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# Binary Streams

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I don't usually have a problem with C++ streams, but it's been a while since I did much in detail with them, so I am unsure what the problem is here. Here's my stripped down code:
#include <sstream>
#include <fstream>
#include <iostream>
using namespace std;

int main()
{
stringstream destination_buffer(ios::binary);
ifstream input_file("c:/somefile.raw", ios::binary);

destination_buffer << input_file.rdbuf();

string word;
while (destination_buffer >> word)
cout << word;

cout << "All done." << endl;

return 1;
}

The idea being to open a file, read it all into a stringstream, and then use cout to write it. If I don't set both streams to binary, I won't be able to read the whole file (a graphic). But setting them to binary, it seems that there is never anything in the stringstream. I'm getting the impression stringstreams aren't much good at dealing with binary data, right? All I am trying to do is pretty much get that whole file buffered into memory. So, what am I doing wrong, and what should I be doing instead? Edited by - Kylotan on 4/21/00 8:36:55 PM

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Well, one possible problem may be the use of just the ios::binary flag. I believe you have to use ios::in / ios::binary to read in from a binary file using streams.

Edited by - rimtgd on 4/22/00 2:49:12 AM

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I''d think that the problem is that you''re using << to read from the file, and that doesn''t work if the file is opened in binary mode. istream::read(char_type *s, streamsize size) does work in binary mode, however.

Isn''t reading it in to a char array and passing that to a stringstream ctor an option? I''m not that experienced with stringstreams to give a more elegant solution...

Erik

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quote:
Original post by Erik Post

I'd think that the problem is that you're using << to read from the file, and that doesn't work if the file is opened in binary mode. istream::read(char_type *s, streamsize size) does work in binary mode, however.

I figured that might be the case. But I want to be able to read the whole stream in one function, and this is where the "<< stream.rdbuf()" syntax is useful. I can't seem to find any other function that will load a streambuf without stopping at a delimiter.

quote:
Isn't reading it in to a char array and passing that to a stringstream ctor an option?

Right now, since nothing works and I -need- this to work asap (it's my tile-loading routine), anything is an option :/ However the benefits I was trying to get by copying stream to stream is (a) not having to worry about the file size (I will need to find that out to allocate the memory I guess) and (b) performance (reading an entire stream in one call gives your disk the best opportunity to perform read-ahead caching etc).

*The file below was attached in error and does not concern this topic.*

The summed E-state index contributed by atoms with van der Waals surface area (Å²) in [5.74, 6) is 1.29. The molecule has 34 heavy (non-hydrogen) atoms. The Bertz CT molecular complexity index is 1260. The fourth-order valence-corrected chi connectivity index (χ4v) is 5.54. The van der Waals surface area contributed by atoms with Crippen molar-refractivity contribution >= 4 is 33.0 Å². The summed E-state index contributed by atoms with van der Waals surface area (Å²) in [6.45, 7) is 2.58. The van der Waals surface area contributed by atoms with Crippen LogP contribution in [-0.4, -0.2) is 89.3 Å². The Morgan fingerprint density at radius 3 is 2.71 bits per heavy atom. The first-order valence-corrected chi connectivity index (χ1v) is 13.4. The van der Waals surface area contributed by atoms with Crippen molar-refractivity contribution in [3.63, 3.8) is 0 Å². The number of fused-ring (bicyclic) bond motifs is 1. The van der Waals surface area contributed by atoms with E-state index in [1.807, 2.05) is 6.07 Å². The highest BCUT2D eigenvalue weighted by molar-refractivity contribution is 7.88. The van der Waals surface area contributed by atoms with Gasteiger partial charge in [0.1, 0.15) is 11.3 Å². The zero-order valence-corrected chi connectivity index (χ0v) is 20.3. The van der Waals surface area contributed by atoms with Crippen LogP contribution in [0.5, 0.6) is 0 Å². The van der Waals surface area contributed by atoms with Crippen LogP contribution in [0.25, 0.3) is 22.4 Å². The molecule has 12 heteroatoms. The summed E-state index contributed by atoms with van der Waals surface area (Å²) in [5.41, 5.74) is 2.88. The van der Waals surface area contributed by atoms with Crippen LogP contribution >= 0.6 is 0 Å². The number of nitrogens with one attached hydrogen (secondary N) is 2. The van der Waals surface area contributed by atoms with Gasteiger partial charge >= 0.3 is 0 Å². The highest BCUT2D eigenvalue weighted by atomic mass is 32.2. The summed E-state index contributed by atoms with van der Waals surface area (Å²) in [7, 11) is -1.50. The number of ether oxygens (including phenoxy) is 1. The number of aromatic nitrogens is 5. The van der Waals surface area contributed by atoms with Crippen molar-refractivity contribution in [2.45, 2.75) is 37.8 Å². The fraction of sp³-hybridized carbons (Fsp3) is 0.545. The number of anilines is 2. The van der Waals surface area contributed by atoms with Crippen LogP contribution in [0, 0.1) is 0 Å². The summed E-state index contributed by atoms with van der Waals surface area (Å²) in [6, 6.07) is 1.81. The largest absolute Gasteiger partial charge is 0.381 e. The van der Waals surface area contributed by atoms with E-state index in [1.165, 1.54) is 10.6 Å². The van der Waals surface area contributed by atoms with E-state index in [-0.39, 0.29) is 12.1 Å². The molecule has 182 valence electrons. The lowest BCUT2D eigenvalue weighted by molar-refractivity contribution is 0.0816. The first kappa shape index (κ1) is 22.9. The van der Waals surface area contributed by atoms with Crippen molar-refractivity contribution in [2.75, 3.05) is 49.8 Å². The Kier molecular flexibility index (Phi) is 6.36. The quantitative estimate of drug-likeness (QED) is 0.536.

Thanks for the help.

(10 minutes later) Ah... having given it some thought, I can't just pass a char* to a stringstream constructor, as I will have plenty of '0's in my binary file. This will result in it only reading in part of the string Any other ideas?

Edited by - Kylotan on 4/22/00 6:32:25 AM

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Ok, I still want the original question answered, as that is how I''d prefer to do it. I made a workaround, but this is just as unsatisfactory. Here''s the code:
// Load in the graphics file// object to store the loaded datastringstream fileBuffer;ifstream file(filename2.c_str(), ios::binary/ios::in);// Method 2.// Find file sizeint filesize;file.seekg(0, ios::end); // move to end of filefilesize = file.tellg();file.seekg(0, ios::beg); // back to start{    stringstream msg;    msg << "Grabbed filesize: " << filesize;    theApp.LogMsg(msg.str());}// Allocate byte array as destination for datachar* buffer = new char[filesize];// Fill it from filetheApp.LogMsg("About to read in buffer.");file.read(buffer, filesize);// Fill the stringstream with ittheApp.LogMsg("About to write out buffer.");fileBuffer.write(buffer, filesize);

Now, checking my logging functions, everything runs ok until it hits the last line. Basically, it takes over 2 minutes for the write() function (one of the more efficient ones, I would have thought) to load a 360k bitmap into that stringstream! About 2 seconds to read it from disk and 140 to write it into memory. What''s the problem here?

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I''d just use the ofstream object here. I''ve had no problems with it. (In fact, I''m waiting for GameDev to post my article on file streams, but...). It works just the same as the ifstream, but I''m sure you already know or can figure it out. Then use that for writing, and you can write whatever bytes are in the stringstream. That could solve your problem.

ColdfireV

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ColdfireV, I''m assuming you mean to just pass the ifstream around rather than a stringstream, after all, I don''t need an ofstream after that point. I had just wanted to be able to load it into memory and close the file immediately for performance purposes, but obviously there is some performance bottleneck in (this implementation of) stringstreams if it takes that long! So I may just change my functions to accept an istream rather than a stringstream, so that I can pass the file directly for now, and if I can get the stringstream working in the future I can swap that in with a minimum of hassle.

But I''d still like to know how to do what I''ve been trying to do. Working around a problem is never satisfactory!

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